Correspondence from Charles E. Banks to Fannie Hardy Eckstorm ca. 1915-1930, Part 3 (ms158_b1f005_003.02.pdf)
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�Pg 3 -missing4 Last winter in the Mass. Archives, I was going over Ben: Perley [Poore s] [?] "Documents collected in France" and all their maps, and I came across this, Vol. I,p.333: 1506. A note says that the author of Navigateurs francais says a vessel of Honfleur, Capt. John Denis, and pilot Gemart of Rouen, visited New England and in 1506 Denis published a chart of all the country he had traversed. Major Poore went to Harfleur and searched, but in vain, for the map in the Archives, there, but did find an old catalogue of charts in which Denys was named. The map covered Canada, Acadia and Newfoundland. Now, curiously, Denys, Denis, Denny or Dana is an old and well established family name among our Indians. It has been laid to old Capt. Nicolas Denys (see his definitive ed., [Ganong editor Ottawa] [?] ) who shows that the name could not have come from the old sailor, because in his day it was already established. P. 195 he speaks of the chief at Richiboucti "named Denis.. a conceited and vicious Indian, cruel and much hated." Memory says that Nicolas Denys went first to Canada in 1634 A French map of 1533 shows ANOROBAGRA, river, running north and S. 1566, map shows La terra de Norombega west of Larcadie, S. of Canada, and E. of a mountain range.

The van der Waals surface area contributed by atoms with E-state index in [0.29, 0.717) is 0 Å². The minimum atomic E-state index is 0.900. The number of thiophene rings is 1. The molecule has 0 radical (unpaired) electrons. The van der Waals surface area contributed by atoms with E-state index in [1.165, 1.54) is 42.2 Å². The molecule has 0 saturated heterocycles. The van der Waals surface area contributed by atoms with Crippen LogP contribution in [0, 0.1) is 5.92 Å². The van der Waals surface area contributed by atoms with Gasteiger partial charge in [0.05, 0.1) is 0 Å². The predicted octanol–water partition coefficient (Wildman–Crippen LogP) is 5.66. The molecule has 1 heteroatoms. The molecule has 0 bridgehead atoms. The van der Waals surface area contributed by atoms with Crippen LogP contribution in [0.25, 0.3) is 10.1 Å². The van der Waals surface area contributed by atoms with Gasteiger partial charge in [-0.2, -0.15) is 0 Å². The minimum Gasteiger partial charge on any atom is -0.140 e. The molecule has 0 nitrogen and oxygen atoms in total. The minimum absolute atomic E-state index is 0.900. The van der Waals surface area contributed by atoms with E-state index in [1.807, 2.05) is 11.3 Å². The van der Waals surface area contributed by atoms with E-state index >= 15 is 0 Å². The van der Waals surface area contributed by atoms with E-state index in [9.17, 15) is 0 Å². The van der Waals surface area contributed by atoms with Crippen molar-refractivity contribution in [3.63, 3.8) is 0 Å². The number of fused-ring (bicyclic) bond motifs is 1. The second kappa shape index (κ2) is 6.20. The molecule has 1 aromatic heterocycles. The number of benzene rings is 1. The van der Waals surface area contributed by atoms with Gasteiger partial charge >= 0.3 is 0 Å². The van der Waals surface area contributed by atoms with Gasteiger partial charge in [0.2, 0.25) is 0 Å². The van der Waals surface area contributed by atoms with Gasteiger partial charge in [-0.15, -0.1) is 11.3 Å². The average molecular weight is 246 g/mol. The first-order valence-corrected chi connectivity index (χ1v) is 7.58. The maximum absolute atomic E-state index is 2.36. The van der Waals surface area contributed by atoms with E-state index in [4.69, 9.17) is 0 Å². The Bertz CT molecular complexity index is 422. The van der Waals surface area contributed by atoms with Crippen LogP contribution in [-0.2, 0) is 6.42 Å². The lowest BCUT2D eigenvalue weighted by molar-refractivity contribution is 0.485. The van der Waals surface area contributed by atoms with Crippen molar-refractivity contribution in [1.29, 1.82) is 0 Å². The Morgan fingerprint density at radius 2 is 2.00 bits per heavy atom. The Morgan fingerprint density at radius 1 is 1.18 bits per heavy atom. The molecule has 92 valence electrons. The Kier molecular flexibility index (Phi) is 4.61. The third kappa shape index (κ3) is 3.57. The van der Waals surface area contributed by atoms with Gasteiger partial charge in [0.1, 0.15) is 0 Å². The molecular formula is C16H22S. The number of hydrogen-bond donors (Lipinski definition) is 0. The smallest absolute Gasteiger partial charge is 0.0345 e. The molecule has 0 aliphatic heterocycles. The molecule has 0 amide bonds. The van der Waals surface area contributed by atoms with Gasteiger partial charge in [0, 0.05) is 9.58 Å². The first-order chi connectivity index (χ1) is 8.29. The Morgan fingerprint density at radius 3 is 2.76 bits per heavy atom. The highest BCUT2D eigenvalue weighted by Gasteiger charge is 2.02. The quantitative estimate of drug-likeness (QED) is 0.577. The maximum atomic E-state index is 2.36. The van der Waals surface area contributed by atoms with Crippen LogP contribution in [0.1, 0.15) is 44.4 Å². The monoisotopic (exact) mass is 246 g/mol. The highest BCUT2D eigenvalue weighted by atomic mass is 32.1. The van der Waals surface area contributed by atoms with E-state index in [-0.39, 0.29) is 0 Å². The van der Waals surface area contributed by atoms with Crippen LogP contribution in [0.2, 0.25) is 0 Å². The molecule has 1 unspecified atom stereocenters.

Description: Letters pertaining to Indian place names in Maine, Indian languages, and other matters relating to Wabanaki cultures and history.
Date: ca. 1915-1930
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